[WEB SECURITY] Bypassing URL Authentication and Authorization with HTTP Verb Tampering

Arshan Dabirsiaghi arshan.dabirsiaghi at aspectsecurity.com
Thu May 29 08:47:02 EDT 2008


Martin,
 
Not sure how you can question whether or not I know the RFC when I cite the RFC multiple times in the paper - of course HEAD is GET. There's no other way to ensure the similarity between HEAD response headers and GET response headers. Here's a snippet from the paper:
 
> The HTTP specification, RFC 2616 [1], specifies that HEAD requests should produce the same results as 
> a GET request but with no response body.
 
It's not that we expect anything else from HEAD, indeed it's doing exactly as the spec says - we're just alerting most people to its usefulness to attackers to access non-idempotent GETs behind URL authorization schemes. That is the fact that, which you may still not believe, is not well known. Of course that's just half the story, the other half is the vendor craziness when dealing with arbitrary HTTP verbs.
 
> Ooop; a bit defensive there.  I was commenting based on the content in
> the blog, which is primarily written by you.
 
Of course, but being arbitrary about labeling those things that you don't know are claims amounts to the same insinuation. I'll try not to take offense in the future, but it's hard - I can't share this with everybody or someone will leak it and steal credit. On the other hand, we do a lot of research and ask some people in the field we consider extremely knowledgeable if they know of any prior art. They tell us no, it's great and to move on it, and we still get 2 people calling it "obvious". C'est la vie, after thinking about it, having 2 non-positive feedbacks compared to the numerous positive responses we've gotten is not so bad at all.
 
Incidentally I browsed around for a few hours during our research to see what, if any HEAD requests were issued by the browser. The only thing that evoked anything other than GET or POST was OWA (WebDAV verbs). Has anyone evaluated what, if anything, would break if HEAD suddenly went away?
 
What is more reasonable action, from this point forward? Run into these URL authorization mistakes constantly from here on out, or turn off HEAD and deal with the consequences?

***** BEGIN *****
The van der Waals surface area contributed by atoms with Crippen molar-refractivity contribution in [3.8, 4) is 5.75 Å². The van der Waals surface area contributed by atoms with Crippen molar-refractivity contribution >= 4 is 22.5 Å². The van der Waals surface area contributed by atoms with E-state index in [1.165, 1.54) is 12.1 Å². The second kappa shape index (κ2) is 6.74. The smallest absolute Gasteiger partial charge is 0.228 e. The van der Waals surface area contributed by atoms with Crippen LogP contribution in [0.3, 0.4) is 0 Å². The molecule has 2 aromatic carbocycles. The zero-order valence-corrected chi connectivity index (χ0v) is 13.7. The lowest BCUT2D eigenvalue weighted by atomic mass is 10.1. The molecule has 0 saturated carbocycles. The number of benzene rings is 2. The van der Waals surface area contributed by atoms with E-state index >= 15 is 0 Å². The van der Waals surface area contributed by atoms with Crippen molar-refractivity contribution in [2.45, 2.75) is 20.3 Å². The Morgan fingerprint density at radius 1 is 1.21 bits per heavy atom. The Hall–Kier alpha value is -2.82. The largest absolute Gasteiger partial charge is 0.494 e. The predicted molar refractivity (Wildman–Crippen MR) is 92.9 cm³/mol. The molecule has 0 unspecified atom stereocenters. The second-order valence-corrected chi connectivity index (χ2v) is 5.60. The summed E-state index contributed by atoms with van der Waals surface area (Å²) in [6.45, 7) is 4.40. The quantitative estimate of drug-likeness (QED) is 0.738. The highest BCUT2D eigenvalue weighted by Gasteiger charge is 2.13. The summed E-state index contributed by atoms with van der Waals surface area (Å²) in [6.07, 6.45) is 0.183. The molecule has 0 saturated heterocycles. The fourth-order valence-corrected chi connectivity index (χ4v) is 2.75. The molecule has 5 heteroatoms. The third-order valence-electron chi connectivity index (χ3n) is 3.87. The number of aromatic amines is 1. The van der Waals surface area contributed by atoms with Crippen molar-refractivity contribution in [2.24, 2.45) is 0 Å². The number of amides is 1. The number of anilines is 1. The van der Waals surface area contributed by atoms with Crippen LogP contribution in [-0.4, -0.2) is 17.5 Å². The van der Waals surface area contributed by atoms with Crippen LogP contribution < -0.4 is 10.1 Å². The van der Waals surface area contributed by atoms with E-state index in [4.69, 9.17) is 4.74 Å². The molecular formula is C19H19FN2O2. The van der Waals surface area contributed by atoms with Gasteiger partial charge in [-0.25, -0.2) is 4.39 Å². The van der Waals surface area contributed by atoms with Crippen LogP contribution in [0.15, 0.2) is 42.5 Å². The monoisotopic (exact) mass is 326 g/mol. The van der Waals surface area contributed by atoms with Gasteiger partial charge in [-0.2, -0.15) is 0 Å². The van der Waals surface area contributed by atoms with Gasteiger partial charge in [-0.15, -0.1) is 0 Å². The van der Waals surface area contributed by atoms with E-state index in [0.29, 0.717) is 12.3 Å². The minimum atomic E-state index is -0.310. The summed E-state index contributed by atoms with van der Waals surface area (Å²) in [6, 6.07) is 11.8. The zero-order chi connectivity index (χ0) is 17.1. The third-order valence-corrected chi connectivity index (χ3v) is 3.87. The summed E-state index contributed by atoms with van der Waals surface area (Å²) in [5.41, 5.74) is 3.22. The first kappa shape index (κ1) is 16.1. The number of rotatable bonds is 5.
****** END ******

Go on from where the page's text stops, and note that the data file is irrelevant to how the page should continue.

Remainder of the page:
Cheers,
Arshan
 

________________________________

From: Martin O'Neal [mailto:martin.oneal at corsaire.com]
Sent: Thu 5/29/2008 8:19 AM
To: Arshan Dabirsiaghi; websecurity at webappsec.org
Subject: RE: [WEB SECURITY] Bypassing URL Authentication and Authorization with HTTP Verb Tampering




> It is obvious after reading the paper, isn't it?

You are having a laugh, no?  RFC2616: "The HEAD method is identical to
GET except that the server MUST NOT return a message-body in the
response".  And your expectation of how this would be otherwise
implemented in a server other than a wrapper for GET?  Wasteful,
unmanageable, duplicate code?

> The journalist's assassin word: "claim" - always
> used to install doubt without having actually
> doing any follow up.

Ooop; a bit defensive there.  I was commenting based on the content in
the blog, which is primarily written by you.  I haven't spoken to any of
the chaps listed, so logically whether they did or didn't know is
unsubstantiated (this isn't a personal attack on your integrity, it is
an auditors approach to life; if I can't validate it, then it is chalked
up as conjecture until I can).  So in context, the use of "claimed" is
both accurate and appropriate.  Like 9 out of 10 cat owners will know.

> Did you read the paper?

Yes and watched the clip too.

> The HEAD-redirect-to-GET and arbitrary verbs being forwarded to GET
handler are the unique takeaways.

You're not getting this are you?  HEAD *is* GET, just without the body.
It is by design!  I'm not sure how or why you would expect something
else!

Martin...






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